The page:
Gaming Exclusivity Fees Dip for First Time in Oklahoma

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For the first time since 2004, Native American tribes in Oklahoma paid less to the state in exclusivity fees than the previous year, according to a new report.

The Oklahoma Gaming Compliance Unit’s annual report for FIscal Year 2014 shows that the state collected $122 million in exclusivity fees for the year, a $5.5 million drop from the previous year’s collections.

The report said the decline coincided with a drop in fee revenues from electronic Class III games like slot machines, and an increase in the number of Class II electronic bingo machines, which tribes are not required to pay exclusivity fees on the revenue generated. “The 4 percent downturn in exclusivity fee revenues occurred despite an overall increase in the number of Class III games, suggesting possible market saturation,” the report stated. “An increase in Class II machines may have also played a part in the revenue decline.”

Though there was a decrease in the fees collected, the number of Class III machines actually increased from 39,393 in Fiscal Year 2013 to 39,936 in Fiscal Year 2014.

Tribes pay exclusivity fees on Class III games based on the amount of revenue received: 4 percent for the first $10 million in revenue; 5 percent for the next $10 million in revenue; and 6 percent in fees for generating more than $20 million in revenue. Tribes do not pay a fee based on revenue generated from Class II games.

The exclusivity fees go to the Education Reform Revolving Fund, the General Revenue Fund and the Department of Mental Health and Substance Abuse Services. Due to the decrease in fees collected during the fiscal year, the Education Reform Fund received $4.8 million less and the General Revenue Fund received $657,000 less. The Department of Mental Health and Substance Abuse Services’ fee remained steady at $250,000 because that amount is statutorily required.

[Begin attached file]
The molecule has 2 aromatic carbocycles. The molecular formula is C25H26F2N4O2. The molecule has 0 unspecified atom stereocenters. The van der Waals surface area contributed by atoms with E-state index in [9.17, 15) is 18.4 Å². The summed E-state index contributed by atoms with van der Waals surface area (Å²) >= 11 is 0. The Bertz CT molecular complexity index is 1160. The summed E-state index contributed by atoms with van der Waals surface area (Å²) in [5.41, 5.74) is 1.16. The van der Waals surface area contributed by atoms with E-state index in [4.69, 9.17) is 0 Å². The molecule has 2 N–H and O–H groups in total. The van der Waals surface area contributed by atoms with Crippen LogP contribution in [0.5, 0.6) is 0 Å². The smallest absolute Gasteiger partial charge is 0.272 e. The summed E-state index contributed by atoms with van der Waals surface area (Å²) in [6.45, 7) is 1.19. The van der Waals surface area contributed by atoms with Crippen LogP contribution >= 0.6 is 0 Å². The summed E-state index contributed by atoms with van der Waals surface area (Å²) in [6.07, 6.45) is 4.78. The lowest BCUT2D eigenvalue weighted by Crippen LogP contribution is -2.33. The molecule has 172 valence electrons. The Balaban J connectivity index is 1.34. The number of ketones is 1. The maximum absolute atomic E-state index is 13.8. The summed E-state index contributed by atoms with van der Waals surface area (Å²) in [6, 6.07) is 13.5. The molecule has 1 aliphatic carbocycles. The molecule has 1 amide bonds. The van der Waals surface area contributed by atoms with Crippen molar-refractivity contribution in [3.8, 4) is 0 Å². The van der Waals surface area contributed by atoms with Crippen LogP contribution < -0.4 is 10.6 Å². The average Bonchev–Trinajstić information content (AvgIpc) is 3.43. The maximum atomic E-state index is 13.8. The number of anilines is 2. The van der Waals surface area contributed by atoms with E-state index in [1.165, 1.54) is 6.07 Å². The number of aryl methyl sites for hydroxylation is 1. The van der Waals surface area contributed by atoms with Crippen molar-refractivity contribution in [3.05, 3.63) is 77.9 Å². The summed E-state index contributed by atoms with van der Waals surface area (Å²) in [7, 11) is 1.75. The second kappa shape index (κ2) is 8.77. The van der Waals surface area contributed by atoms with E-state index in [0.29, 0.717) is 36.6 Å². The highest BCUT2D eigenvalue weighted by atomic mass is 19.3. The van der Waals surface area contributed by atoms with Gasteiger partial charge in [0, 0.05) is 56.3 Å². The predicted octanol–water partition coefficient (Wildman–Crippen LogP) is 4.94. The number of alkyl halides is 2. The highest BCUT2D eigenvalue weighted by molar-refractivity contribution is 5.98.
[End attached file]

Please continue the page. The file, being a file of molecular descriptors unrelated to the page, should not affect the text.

“Declines can be caused by several things, one would be a decline in business, which has not happened in our company or the whole state. The second thing could relate to the number of Class II versus. Class III games. We have seen a shift in our game mix,” says Mark Fulton, Chief Operating Officer for Cherokee Nation Entertainment. The shifts in games selected is based on taste as well as the fact that traditionally Class III gaming vendors are now offering better Class II products, Fulton says.

The Comanche Nation saw a significant dip in the fees shared with the state. The state of Oklahoma collected $6.2 million in exclusivity fees from the Comanche Nation in Fiscal Year 2013, but that dipped to $3.2 in Fiscal Year 2014, a decrease of 48 percent. Comanche Nation officials did not respond to requests for comment.

The annual report from the Oklahoma Gaming Compliance Unit comes around the 10-year anniversary of the voter-approved State Question 712, which established a tribal gaming compact.

Cherokee Nation Principal Chief Bill John Baker called the ballot initiative “a game changer.”

“We went from bingo profits that were really rather marginal to where we have an opportunity to designate $100 million dollars of casino profits to build two brand new clinics and double the size of two of our older clinics and double the size of our hospital campuses with cash,” Baker says.

Baker said that state officials anticipated the compact bringing in $71 million a year to the state, but that the tribes have more than surpassed that every year.